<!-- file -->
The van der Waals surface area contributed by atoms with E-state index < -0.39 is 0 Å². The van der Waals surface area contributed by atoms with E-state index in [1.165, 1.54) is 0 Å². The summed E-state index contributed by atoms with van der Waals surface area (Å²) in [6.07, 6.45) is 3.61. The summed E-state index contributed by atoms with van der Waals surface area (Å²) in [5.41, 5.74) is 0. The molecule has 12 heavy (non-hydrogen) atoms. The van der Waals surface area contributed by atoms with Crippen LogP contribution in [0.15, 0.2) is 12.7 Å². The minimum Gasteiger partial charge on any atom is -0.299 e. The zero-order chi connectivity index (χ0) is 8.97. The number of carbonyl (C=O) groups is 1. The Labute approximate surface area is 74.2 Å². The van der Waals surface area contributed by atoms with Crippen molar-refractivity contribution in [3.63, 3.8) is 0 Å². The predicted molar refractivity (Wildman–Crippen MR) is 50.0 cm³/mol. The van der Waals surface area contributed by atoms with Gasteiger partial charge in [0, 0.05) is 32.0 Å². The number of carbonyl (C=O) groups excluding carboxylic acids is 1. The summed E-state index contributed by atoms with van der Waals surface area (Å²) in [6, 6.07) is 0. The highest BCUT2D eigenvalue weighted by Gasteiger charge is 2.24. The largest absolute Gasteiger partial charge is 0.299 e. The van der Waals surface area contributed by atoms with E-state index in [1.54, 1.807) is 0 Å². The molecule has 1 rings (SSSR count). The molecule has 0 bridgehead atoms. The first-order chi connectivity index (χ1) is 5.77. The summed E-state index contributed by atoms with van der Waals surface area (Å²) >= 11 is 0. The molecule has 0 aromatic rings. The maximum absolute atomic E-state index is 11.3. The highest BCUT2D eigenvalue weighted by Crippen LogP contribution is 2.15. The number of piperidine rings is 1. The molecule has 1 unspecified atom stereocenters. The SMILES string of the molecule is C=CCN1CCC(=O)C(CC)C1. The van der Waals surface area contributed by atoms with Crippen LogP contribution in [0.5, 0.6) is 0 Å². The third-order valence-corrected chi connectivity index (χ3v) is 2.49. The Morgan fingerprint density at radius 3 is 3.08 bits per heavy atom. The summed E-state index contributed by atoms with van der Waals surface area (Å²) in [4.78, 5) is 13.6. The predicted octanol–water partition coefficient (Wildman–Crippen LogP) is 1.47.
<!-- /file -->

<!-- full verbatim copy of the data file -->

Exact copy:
The van der Waals surface area contributed by atoms with E-state index < -0.39 is 0 Å². The van der Waals surface area contributed by atoms with E-state index in [1.165, 1.54) is 0 Å². The summed E-state index contributed by atoms with van der Waals surface area (Å²) in [6.07, 6.45) is 3.61. The summed E-state index contributed by atoms with van der Waals surface area (Å²) in [5.41, 5.74) is 0. The molecule has 12 heavy (non-hydrogen) atoms. The van der Waals surface area contributed by atoms with Crippen LogP contribution in [0.15, 0.2) is 12.7 Å². The minimum Gasteiger partial charge on any atom is -0.299 e. The zero-order chi connectivity index (χ0) is 8.97. The number of carbonyl (C=O) groups is 1. The Labute approximate surface area is 74.2 Å². The van der Waals surface area contributed by atoms with Crippen molar-refractivity contribution in [3.63, 3.8) is 0 Å². The predicted molar refractivity (Wildman–Crippen MR) is 50.0 cm³/mol. The van der Waals surface area contributed by atoms with Gasteiger partial charge in [0, 0.05) is 32.0 Å². The number of carbonyl (C=O) groups excluding carboxylic acids is 1. The summed E-state index contributed by atoms with van der Waals surface area (Å²) in [6, 6.07) is 0. The highest BCUT2D eigenvalue weighted by Gasteiger charge is 2.24. The largest absolute Gasteiger partial charge is 0.299 e. The van der Waals surface area contributed by atoms with E-state index in [1.54, 1.807) is 0 Å². The molecule has 1 rings (SSSR count). The molecule has 0 bridgehead atoms. The first-order chi connectivity index (χ1) is 5.77. The summed E-state index contributed by atoms with van der Waals surface area (Å²) >= 11 is 0. The molecule has 0 aromatic rings. The maximum absolute atomic E-state index is 11.3. The highest BCUT2D eigenvalue weighted by Crippen LogP contribution is 2.15. The number of piperidine rings is 1. The molecule has 1 unspecified atom stereocenters. The SMILES string of the molecule is C=CCN1CCC(=O)C(CC)C1. The van der Waals surface area contributed by atoms with Crippen LogP contribution in [0.5, 0.6) is 0 Å². The third-order valence-corrected chi connectivity index (χ3v) is 2.49. The Morgan fingerprint density at radius 3 is 3.08 bits per heavy atom. The summed E-state index contributed by atoms with van der Waals surface area (Å²) in [4.78, 5) is 13.6. The predicted octanol–water partition coefficient (Wildman–Crippen LogP) is 1.47.